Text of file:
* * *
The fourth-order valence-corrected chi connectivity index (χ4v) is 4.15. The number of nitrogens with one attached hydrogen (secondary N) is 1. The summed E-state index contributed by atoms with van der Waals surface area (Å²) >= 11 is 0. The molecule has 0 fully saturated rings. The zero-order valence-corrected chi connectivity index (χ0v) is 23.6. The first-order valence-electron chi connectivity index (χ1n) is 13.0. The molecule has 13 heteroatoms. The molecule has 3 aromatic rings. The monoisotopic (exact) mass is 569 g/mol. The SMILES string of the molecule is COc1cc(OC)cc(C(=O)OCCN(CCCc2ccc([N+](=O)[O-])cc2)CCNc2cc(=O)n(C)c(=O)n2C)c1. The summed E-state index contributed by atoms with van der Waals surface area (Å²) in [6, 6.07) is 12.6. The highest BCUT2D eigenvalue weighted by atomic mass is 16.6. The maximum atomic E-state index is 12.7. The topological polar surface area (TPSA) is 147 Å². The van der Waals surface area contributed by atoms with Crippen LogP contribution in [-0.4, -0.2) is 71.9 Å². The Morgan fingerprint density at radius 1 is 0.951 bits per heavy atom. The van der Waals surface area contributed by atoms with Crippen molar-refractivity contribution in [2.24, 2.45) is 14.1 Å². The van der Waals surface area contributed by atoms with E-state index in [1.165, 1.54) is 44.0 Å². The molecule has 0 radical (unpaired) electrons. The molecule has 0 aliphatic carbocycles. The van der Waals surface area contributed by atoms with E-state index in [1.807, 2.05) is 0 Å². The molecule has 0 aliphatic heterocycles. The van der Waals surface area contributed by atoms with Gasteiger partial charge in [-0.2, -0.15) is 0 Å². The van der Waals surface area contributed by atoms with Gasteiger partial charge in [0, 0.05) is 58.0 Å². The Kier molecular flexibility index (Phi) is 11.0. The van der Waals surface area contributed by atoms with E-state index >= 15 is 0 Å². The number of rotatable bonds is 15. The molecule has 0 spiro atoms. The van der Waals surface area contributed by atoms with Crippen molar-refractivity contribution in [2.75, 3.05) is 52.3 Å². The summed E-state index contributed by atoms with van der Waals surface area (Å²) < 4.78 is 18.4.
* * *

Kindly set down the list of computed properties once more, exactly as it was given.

The fourth-order valence-corrected chi connectivity index (χ4v) is 4.15. The number of nitrogens with one attached hydrogen (secondary N) is 1. The summed E-state index contributed by atoms with van der Waals surface area (Å²) >= 11 is 0. The molecule has 0 fully saturated rings. The zero-order valence-corrected chi connectivity index (χ0v) is 23.6. The first-order valence-electron chi connectivity index (χ1n) is 13.0. The molecule has 13 heteroatoms. The molecule has 3 aromatic rings. The monoisotopic (exact) mass is 569 g/mol. The SMILES string of the molecule is COc1cc(OC)cc(C(=O)OCCN(CCCc2ccc([N+](=O)[O-])cc2)CCNc2cc(=O)n(C)c(=O)n2C)c1. The summed E-state index contributed by atoms with van der Waals surface area (Å²) in [6, 6.07) is 12.6. The highest BCUT2D eigenvalue weighted by atomic mass is 16.6. The maximum atomic E-state index is 12.7. The topological polar surface area (TPSA) is 147 Å². The van der Waals surface area contributed by atoms with Crippen LogP contribution in [-0.4, -0.2) is 71.9 Å². The Morgan fingerprint density at radius 1 is 0.951 bits per heavy atom. The van der Waals surface area contributed by atoms with Crippen molar-refractivity contribution in [2.24, 2.45) is 14.1 Å². The van der Waals surface area contributed by atoms with E-state index in [1.165, 1.54) is 44.0 Å². The molecule has 0 radical (unpaired) electrons. The molecule has 0 aliphatic carbocycles. The van der Waals surface area contributed by atoms with E-state index in [1.807, 2.05) is 0 Å². The molecule has 0 aliphatic heterocycles. The van der Waals surface area contributed by atoms with Gasteiger partial charge in [-0.2, -0.15) is 0 Å². The van der Waals surface area contributed by atoms with Gasteiger partial charge in [0, 0.05) is 58.0 Å². The Kier molecular flexibility index (Phi) is 11.0. The van der Waals surface area contributed by atoms with E-state index >= 15 is 0 Å². The number of rotatable bonds is 15. The molecule has 0 spiro atoms. The van der Waals surface area contributed by atoms with Crippen molar-refractivity contribution in [2.75, 3.05) is 52.3 Å². The summed E-state index contributed by atoms with van der Waals surface area (Å²) < 4.78 is 18.4.